The Free Jazz Collective | Slow is Possible – Moonwatchers ****½


By Derek Stone

If there is such a thing as a “Clean Feed sound,” Slow is Possible are probably not the best spokesband for it. All of the ingredients are there, sure: cello (André Pontífice), alto sax (Bruno Figueira), piano (Nuno Santos Dias), double bass (Ricardo Sousa), electric guitar/electronics (João Clemente), and drums (Duarte Fonseca). The difference, as always, lies in the execution – whereas many groups on the Clean Feed roster use similar combinations of instruments to produce dizzying swirls of improvisation, compositional complexity, and icy abstraction, Slow is Possible take a slightly different route. There are elements of all of those aforementioned things, of course, but there are also healthy portions of post-rock and cinematic music thrown into the mix, as well as abrasive, overdriven outbursts that wouldn’t be out of place on one of Zorn’s early Naked City albums. Moonwatchers, their latest release, sidesteps and subverts the expectations and assumptions that even free jazz listeners tend to hold at times, and the end result is a cohesive, and often gorgeous, collection of music.

“The Lion Dance” opens with an uneasy drone from Pontífice’s cello, a smattering of piano notes, and guitarist Clemente’s sinister insinuations of melody. That melody, when it finally coalesces from amongst all the stray whirlwinds, is an interesting one, indeed; like some of the late-period work of instrumental doom-rock band Earth, it seems to carry shades of Americana and “Wild West” brutalism. At the track’s mid-point, it segues into a hard-driving blues that acts as something of a showcase for the band’s excellent use of dynamics. Figueira’s wounded sax lines weave in and out of the piece like stiching thread crisscrossing a wound, capable of both pained cries and guttural bellows. Drummer Fonseca can only be described as a force of nature – in the quieter moments, he keeps time with a gentle and measured consistency. In louder moments, however, he pummels the kit and matches, as best he can, the explosive guitar-work of Clemente. “Catching Bukowski” is perhaps the most immediately accessible track on Moonwatchers, with its noirish spy-jazz aesthetic and rollicking, exuberant “chorus.” As the piece develops, though, things start to come off the rails a bit: Pontífice, in particular, starts to exhibit a raw physicality that offers an interesting contrast to the precise interplay going on between the others. And at some points, those allusions to Zorn’s Naked City I mentioned become more apparent, with occasional explosive chords from Clemente helping to create a “hardcore” intensity that belies the track’s seemingly traditional approach.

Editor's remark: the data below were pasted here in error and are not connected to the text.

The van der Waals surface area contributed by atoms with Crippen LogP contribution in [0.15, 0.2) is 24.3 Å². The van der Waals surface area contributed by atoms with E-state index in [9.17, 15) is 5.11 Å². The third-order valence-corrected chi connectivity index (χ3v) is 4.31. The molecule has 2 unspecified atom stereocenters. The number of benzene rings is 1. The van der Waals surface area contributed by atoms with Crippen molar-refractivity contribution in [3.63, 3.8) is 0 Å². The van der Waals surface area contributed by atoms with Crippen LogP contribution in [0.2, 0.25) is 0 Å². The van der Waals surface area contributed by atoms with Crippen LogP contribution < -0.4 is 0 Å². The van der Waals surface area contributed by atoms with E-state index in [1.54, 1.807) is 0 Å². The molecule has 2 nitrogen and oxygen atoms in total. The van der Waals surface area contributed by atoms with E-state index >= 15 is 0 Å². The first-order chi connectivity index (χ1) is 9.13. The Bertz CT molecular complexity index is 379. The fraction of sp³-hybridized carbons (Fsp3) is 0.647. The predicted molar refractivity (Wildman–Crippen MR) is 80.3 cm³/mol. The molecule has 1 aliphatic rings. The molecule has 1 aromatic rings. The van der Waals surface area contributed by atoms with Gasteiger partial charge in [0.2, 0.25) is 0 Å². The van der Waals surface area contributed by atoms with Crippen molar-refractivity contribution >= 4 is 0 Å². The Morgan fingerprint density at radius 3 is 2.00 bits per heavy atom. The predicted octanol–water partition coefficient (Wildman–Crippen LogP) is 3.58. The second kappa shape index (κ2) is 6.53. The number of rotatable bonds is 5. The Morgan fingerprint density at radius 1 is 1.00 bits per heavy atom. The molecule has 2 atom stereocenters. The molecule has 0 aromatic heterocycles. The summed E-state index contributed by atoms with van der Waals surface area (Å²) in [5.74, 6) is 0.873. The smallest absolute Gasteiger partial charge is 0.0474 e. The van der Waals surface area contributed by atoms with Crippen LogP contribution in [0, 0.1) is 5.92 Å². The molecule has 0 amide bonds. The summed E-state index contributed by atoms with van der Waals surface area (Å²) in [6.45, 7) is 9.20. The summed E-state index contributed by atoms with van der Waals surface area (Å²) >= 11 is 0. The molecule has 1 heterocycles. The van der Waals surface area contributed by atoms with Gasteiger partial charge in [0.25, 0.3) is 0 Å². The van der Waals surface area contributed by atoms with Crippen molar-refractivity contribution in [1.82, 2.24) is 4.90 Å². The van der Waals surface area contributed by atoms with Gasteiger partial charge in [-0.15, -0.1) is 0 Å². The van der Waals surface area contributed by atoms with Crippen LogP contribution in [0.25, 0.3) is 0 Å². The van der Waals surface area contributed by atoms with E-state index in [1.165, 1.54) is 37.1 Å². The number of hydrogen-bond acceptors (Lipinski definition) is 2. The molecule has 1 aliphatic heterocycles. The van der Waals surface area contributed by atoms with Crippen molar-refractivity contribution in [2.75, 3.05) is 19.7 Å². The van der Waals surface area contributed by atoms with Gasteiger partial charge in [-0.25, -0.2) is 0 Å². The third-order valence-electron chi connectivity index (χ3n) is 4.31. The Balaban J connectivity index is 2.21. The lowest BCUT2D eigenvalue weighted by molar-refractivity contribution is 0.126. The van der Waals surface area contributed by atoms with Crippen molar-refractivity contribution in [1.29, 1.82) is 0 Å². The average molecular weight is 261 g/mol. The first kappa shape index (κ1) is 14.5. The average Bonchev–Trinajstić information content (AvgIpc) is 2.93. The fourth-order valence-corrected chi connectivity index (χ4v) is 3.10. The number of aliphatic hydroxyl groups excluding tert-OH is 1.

Interspersed amongst these heavier moments are stretches that, while maintaining the same sense of urgency, are more understated and delicate. “At Land” opens with a diaphanous duet from Clemente and pianist Dias – it’s decidedly somber, but eventually gives way to (what sound like) tribal drums, a lone bird-call, and menacing cello figures from Pontífice. From here, the tension only rises, and the piece reaches something of a climax with rasping wails from Figueira and a wild, percussive attack by Dias that, even after hearing the track several times, comes as a mild shock. “At Land” is another huge chunk of evidence that Slow is Possible are incredibly adept at making dynamics work to their advantage. The next piece, “Barely Visible,” is quite possibly the centerpiece of the album, with its odd and alluring chord changes that, even though they only appear in tantalizingly brief snatches, keep the listener invested in the way that everything unfolds. Sousa’s loping bass-line, static washes of sound from Clemente, and Figueira’s affecting lamentations provide the hypnotic backdrop – compositionally speaking, it’s not terribly complex, but the sextet have a tight control of the structure, speed, and power of the piece, and they know when to pull back and when to go barreling forward. The title track is cut from similar cloth; over fourteen minutes, the band uses repetition to their advantage, lulling you into a reverie only to yank the rug out from beneath your feet with unexpected melodic twists and slow-growing displays of force. As in the previous piece, those louder moments of catharsis always get reeled back into silence – and as before, this expansion-and-contraction prevents things from becoming overbearing or, worse, boring. The final track is a reprise; somber and subdued, it closes the album on an undoubtedly melancholic note, but its cinematic atsmosphere is the perfect way to cap off a collection of music that, due to the evocative melodies and constant exploration of different moods, often seems like the soundtrack to a lost film.

This same filmic quality could be a weak point for some listeners, for sure; while there are plenty of fierce, exhilarating segments to be found on Moonwatchers, there are an equal number of extended passages that, rather than rouse, could have you eyeing the track times in impatience. That being said, Slow is Possible have put together a rewarding album here, and the fact that they sometimes live up to their rather enigmatic band name should be taken as a net positive. Moonwatchers is a thrilling, ambitious release, and I can’t wait to see where this group takes things next!

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